# Conditional expectation (random variables on $\Omega=[0,1]$)

Let $(\Omega,\mathcal{F},\mathbb{P})$ be a probability space, where $\Omega=[0,1]$, $\mathcal{F}$ is a $\sigma$-algebra generated by Borel sets in $[0,1]$ and $\mathbb{P}$ is the Lebesgue measure on $\Omega$. Find $\mathbb{E}(X|Y)$, if $X(\omega)=2\omega^2,Y(\omega)=2$ for $\omega\in[0,1/2]$ and $\omega$ for $\omega\in(1/2,1]$.

If we try to assume that $\mathbb{E}(X|Y)$ "imitates" $Y$ (constant on $[0,1/2]$) we can find this constant by computing $\mathbb{E}(\mathbb{E}(X|Y)\cdot\mathbb{1}_{B})$ and setting equal to $\mathbb{E}(X\cdot\mathbb{1}_{B})$, where $B=[0,1/2]\in\sigma(Y)$. As for the behavior of $\mathbb{E}(X|Y)$ on $(1/2,1]$, my intuition is that it will be the same as $X$, since $X$ and $Y$ generate the same $\sigma$-algebras when restricted to that interval. Is this the correct intuition?

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I think your intuition is correct. In fact, it can be easily deduced that $$\sigma(Y)=\sigma\Big([0,\textstyle{\frac12}],\mathscr B\big((\textstyle{\frac12},1]\big)\Big)$$ where $\mathscr B$ denotes the Borel $\sigma$-algebra. Setting $Z=\mathbb E(X|Y)$, by definition $Z$ is $\sigma(Y)$-measurable, so that it is constant on $[0,\frac12]$, as indeed $Y$ is. The value of $Z$ on $[0,\frac12]$ can be found using the properties of conditional expectation, namely that $$\tag{P} \int_B Z\,{\rm d}\mathbb P = \int_B X\,{\rm d}\mathbb P \quad \forall B\in\sigma(Y)$$ Choosing $B=[0,\frac12]$ and letting $\lambda=Z_{|_B}$ be the value of $Z$ on $B$ (remember that $Z$ is constant on such $B$), you have that $$\lambda = Z_{|_B} = 2\int_{[0,\frac12]} \hspace{-12pt}X\,{\rm d}\mathbb P$$ as you said.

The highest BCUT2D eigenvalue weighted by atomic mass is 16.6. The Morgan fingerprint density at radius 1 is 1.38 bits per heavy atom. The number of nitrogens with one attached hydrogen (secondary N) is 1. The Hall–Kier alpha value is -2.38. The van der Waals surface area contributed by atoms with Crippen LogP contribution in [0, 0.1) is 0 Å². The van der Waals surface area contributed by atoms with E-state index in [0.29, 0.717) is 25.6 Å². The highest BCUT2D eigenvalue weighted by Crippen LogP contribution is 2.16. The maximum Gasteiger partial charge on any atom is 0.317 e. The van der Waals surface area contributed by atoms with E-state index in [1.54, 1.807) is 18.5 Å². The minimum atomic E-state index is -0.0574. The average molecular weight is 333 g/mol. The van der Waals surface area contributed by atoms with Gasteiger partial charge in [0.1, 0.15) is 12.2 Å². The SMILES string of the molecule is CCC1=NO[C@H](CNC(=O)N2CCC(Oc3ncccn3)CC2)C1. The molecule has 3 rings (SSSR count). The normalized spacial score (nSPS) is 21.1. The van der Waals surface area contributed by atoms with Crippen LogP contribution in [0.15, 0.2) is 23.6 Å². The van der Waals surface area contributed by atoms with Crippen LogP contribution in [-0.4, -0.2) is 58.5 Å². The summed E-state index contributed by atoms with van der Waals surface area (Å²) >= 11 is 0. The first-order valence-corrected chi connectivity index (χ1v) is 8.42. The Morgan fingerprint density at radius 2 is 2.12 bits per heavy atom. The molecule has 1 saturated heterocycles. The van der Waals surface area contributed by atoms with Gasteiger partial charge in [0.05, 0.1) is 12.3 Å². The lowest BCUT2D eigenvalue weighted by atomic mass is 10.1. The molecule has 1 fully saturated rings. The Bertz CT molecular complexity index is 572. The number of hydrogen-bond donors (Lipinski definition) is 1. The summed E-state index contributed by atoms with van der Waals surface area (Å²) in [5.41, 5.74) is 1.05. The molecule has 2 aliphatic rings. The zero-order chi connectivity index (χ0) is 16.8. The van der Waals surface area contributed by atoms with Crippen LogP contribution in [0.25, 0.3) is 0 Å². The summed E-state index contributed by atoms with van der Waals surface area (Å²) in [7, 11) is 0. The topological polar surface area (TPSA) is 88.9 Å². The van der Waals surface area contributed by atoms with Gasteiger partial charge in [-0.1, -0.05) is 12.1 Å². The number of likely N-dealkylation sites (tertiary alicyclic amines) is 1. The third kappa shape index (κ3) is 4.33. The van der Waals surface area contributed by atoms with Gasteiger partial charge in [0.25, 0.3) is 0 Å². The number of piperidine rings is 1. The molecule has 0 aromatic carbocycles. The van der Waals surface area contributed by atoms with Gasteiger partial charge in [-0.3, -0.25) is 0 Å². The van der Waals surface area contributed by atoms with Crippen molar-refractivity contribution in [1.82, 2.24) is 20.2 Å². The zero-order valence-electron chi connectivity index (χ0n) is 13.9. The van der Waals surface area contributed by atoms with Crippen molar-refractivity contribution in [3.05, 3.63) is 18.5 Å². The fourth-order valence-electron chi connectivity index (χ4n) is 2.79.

Now, it follows from (P) that $$\int_B Z\,{\rm d}\mathbb P = \int_B X\,{\rm d}\mathbb P \quad \forall B\in\mathscr B\big((\textstyle{\frac12},1]\big)$$ which implies that $Z=X$ a.s. on $(\frac12,1]$ (since $X$ is $\mathscr B\big((\frac12,1]\big)$-measurable), and again it proves you right.
To sum up, $\mathbb E(X\mid Y)=\frac16\,\mathbf 1_{Y=2}+2Y^2\,\mathbf 1_{Y\leqslant1}$.